Murphy and Ciattarelli Try – but not too Hard – to Inspire

Murphy and Ciattarelli

Boos, jeers and then cheers erupted tonight as Phil Murphy referenced white supremacy and Confederate flags in his closing statement during his second – and last – debate with Jack Ciattarelli.

Ciattarelli’s supporters in the audience at Rowan University appeared more boisterous throughout; things reached their zenith with Murphy’s closing statement.

His talk of white supremacy and the like was designed to tie Ciattarelli to Donald Trump. This has been a constant Democratic campaign theme.

The governor made similar comments at a campaign rally a few days ago in Fair Lawn, but that was a friendly audience.

Boos, obviously from Ciattarelli supporters, began tonight as soon as Murphy mentioned white supremacy.

Then cheering began from Murphy supporters.

As his statement ended, the governor was forced to practically yell above the din, saying being governor has been the highlight of his life and that he needs four more years.

Ciattarelli delivered his closing statement first, so he was literally defenseless.

That’s how things ended.

The beginning had both candidates on the defensive.

Ciattarelli opposes mask and vaccine mandates. So he was asked how he plans to keep people safe, knowing that an unvaccinated, unmasked person can spread COVID to others.

His answer was that he would see his role as governor to provide people with the best information and let them make their own decisions. Some may have seen that as a lack of leadership.

However, Murphy’s start wasn’t very inspiring either.

It was pointed out that he’s talked for months about a no-holds barred investigation into how the state is handling the pandemic with an emphasis on deaths in nursing and veterans’ homes.

Why isn’t the investigation ongoing? It has been 19 months or so, after all, since the pandemic began.

The governor rather lamely said  that a thorough investigation will be done.

As we moved on, both candidates had their moments – good and bad.

Ciattarelli, like Republicans are wont to do, talks about cutting government.

He likes to say that the cost of running the state has soared by about $11 billion during Murphy’s stewardship.

OK, but what do you want to cut, Jack?

Ciattarelli evaded the question, saying only that he’d have that conversation with his aides on day one and that he wants a tax system that’s fair for everyone. Gee, thanks.

Another big point of Ciattarelli’s campaign is a new school funding formula, which Murphy says would essentially redirect funds from inner city, minority towns to the suburbs.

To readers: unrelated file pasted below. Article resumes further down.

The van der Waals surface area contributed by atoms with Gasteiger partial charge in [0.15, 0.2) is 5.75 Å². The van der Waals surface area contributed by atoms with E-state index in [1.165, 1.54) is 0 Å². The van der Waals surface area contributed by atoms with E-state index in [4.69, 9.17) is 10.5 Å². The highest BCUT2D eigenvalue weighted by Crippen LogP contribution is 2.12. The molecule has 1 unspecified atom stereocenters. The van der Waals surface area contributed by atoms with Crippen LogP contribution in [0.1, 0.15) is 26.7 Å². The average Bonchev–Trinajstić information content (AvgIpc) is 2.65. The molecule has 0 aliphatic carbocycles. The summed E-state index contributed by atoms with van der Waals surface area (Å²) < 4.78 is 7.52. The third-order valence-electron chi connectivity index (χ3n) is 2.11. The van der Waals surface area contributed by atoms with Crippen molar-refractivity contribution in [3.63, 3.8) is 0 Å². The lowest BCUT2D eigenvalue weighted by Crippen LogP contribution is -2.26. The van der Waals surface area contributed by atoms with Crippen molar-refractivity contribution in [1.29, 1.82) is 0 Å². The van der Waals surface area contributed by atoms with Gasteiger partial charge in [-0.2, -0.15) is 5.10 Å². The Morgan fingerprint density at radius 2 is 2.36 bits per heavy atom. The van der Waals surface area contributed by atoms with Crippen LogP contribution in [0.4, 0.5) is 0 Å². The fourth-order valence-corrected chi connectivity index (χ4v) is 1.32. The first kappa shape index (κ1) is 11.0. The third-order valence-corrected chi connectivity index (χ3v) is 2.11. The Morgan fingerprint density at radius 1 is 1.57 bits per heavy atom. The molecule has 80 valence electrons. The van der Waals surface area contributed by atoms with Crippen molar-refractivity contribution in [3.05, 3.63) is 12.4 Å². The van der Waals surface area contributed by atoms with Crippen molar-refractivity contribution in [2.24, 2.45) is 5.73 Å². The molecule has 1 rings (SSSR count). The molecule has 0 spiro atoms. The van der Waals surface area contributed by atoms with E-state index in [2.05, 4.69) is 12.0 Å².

That’s a legitimate point, but Ciattarelli scored when he said – three times, in fact – that Murphy has approved not one charter school. These schools tend to be very popular in urban communities.

Despite the Republican bringing this up repeatedly, the governor didn’t explain himself.

One of Murphy’s best moments was when he was talking about improving state finances and his nearly $7 billion contribution into the state pension system. Sure, this is not sexy stuff, but for years governors from both parties have shortchanged the system.

Since this was the second debate, there was a brief deja vu moment.

Ciattarelli was claiming that the Murphy administration is “anti-cop.”

The governor countered by saying he’s the guy endorsed by two police unions, not Ciattarelli.

If you think the same exchange took place at the first debate two weeks ago, you’re right.

Given the specter of Trump hovering over GOP Nation these days, Ciattarelli was asked if he’d like Trump, a Bedminster resident for part of the year, to campaign for him.

His answer was that he prefers campaigning directly with voters. So that was a “no” without him saying no.

It would have been appropriate at this point to ask Murphy if he wants Joe Biden to campaign for him. But that didn’t happen.

Near the end of the debate, Ciattarelli made one of those pledges that you know is going to be tough, if not impossible, to keep.’

Pointing out that Murphy likes to blame Trump and Chris Christie for any number of things, Ciattarelli boldy promised:

“I will not blame the Murphy administration for anything.”

Wonder what the odds on that one are going to be.

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